Cable or Chain Ferry

Discussion in 'Propulsion' started by oliver.ilg, Mar 11, 2015.

  1. Mr Efficiency
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    Mr Efficiency Senior Member

    Can't remember what powered that one in the Clint Eastwood western, The Outlaw Josey Wales, might have been a horse !
     
  2. daiquiri
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    daiquiri Engineering and Design

    Good video, Doug.

    How about making few technical considerations?

    Of all the propulsive solutions seen so far, the mechanically pulled cable makes most sense, IMO. It is the only one which can give 90+% mechanical efficiency and 75+% energy efficiency, plus no through-hull shafts and mechanisms in the water. It is probably even cheaper to manufacture and maintain.

    The solutions which use propeller, either electrically-powered via overhead cable or diesel-powered, will necessarily have nearly half the input power wasted, due to relatively low prop efficiency in the river environment.
     
  3. parkland
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    parkland Senior Member

    I've been on one, it was about 10 car capacity.
    It had big drive wheels where plastic coated cabe rode on, and wheels to kept it tight on the drive wheels.

    The drive wheels were 5 piston hydraulic powered. One powered on each side of the boat, and idler wheels on other end. I'm almost sure the 5 piston hydraulic motors said caterpillar on them.

    And I'm sure a diesel power unit down below as well obviously.
     
  4. Barry
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    Barry Senior Member

    You can look up Needles Ferry, British Columbia. They have two cables that lay below the bottom of the boat. Not sure on the depth or even perhaps the cables lie on the lake bottom and two drums that the cables, ( looks like maybe 3 inch diameter nylon rope) wrap around. Basically, they just winch themselves back and forth. With river current, this probably is not practical

    If you have a reasonable current, consider a Reaction Ferry. Absolutely no power requirements. Look up Lytton Reaction Ferry Crossing, You Tube and you will see how they work. Cheap to operate.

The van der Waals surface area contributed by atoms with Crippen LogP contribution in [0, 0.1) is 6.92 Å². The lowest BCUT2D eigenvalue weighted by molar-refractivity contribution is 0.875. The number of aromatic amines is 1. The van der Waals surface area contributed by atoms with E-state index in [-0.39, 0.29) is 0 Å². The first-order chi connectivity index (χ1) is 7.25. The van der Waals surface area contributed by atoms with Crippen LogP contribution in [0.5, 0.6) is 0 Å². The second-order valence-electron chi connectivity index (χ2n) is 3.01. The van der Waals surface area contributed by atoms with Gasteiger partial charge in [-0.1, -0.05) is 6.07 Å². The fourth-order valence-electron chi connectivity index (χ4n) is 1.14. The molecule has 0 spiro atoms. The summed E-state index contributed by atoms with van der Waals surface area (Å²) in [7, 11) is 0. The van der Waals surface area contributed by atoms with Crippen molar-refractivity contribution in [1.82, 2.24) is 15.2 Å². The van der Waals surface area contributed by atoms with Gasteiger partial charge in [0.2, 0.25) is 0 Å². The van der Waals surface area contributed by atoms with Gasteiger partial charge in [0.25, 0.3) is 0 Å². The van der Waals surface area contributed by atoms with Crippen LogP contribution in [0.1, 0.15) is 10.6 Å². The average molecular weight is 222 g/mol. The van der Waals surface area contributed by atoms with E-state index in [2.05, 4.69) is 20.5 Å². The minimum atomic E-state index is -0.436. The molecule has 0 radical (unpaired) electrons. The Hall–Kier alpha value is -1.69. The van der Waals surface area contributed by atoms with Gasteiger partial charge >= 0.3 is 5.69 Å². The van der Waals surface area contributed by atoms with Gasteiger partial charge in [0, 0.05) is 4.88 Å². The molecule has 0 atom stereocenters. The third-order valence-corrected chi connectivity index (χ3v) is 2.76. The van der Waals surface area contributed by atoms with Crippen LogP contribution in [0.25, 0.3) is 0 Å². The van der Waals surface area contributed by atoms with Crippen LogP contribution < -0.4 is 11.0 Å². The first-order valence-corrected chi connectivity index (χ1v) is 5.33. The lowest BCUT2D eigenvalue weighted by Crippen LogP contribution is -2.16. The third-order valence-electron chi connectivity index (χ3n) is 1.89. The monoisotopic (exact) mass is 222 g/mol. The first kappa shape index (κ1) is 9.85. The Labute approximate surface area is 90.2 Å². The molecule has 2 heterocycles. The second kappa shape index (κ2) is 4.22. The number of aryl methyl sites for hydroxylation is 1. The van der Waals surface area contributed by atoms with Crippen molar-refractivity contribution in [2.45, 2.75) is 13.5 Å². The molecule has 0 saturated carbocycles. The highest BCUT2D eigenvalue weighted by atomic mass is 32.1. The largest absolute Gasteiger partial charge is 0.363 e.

There is a static cable mounted across and above the river held in place by two towers upstream from the ferry. The Ferry is attached by a traveller basically a couple of pulleys that hold the front and back of the ferry. By lengthening the distance of the front and back cable, the boat is pushed across the river, the angle of attack with respect to the current can be changed and the resultant reaction push, moves the ferry back and forth.
    There is a chance that they might not just lengthen or shorten the attaching cables but rather have a movable rudder that gives the boat the force to move across the ferry across.

    You might try getting in touch with the Ministry of Transportation which operates these as several over the last several years have been replaced with bridges and they might have a few lying around.
     
  5. parkland
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    parkland Senior Member

    The ministry of transportation in BC operates a few cable ferry boats. The one I spoke of was the harrop proctor ferry on kootenay lake.
     
  6. DCockey
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    DCockey Senior Member

    I've been on several cable ferries across rivers with currents which propel themselves by pulling on a cable or chain.
     
  7. Barry
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    Barry Senior Member

    DCockey
    With river current, this PROBABLY is not practical

    The ones that you rode on, ie cable or chain drive in a current, where did the cable/chain end up after the ferry was on one side or the other.

    In Canada, it would be difficult to restrict navigation with a cable or chain that stretched below the water level due to the Navigable Waters Act.
    Just curious how they dealt with this on cable ferrys on rivers with a cable/chain drive

    Hence my comment, PROBABLY not practical
     
  8. DCockey
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    DCockey Senior Member

    The cables/chains behind the ferry drop to the bottom of the river behind the ferry. The cables/chains are not stretched tight but have some slack.
     

  9. Solar Guy
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    Solar Guy New Member

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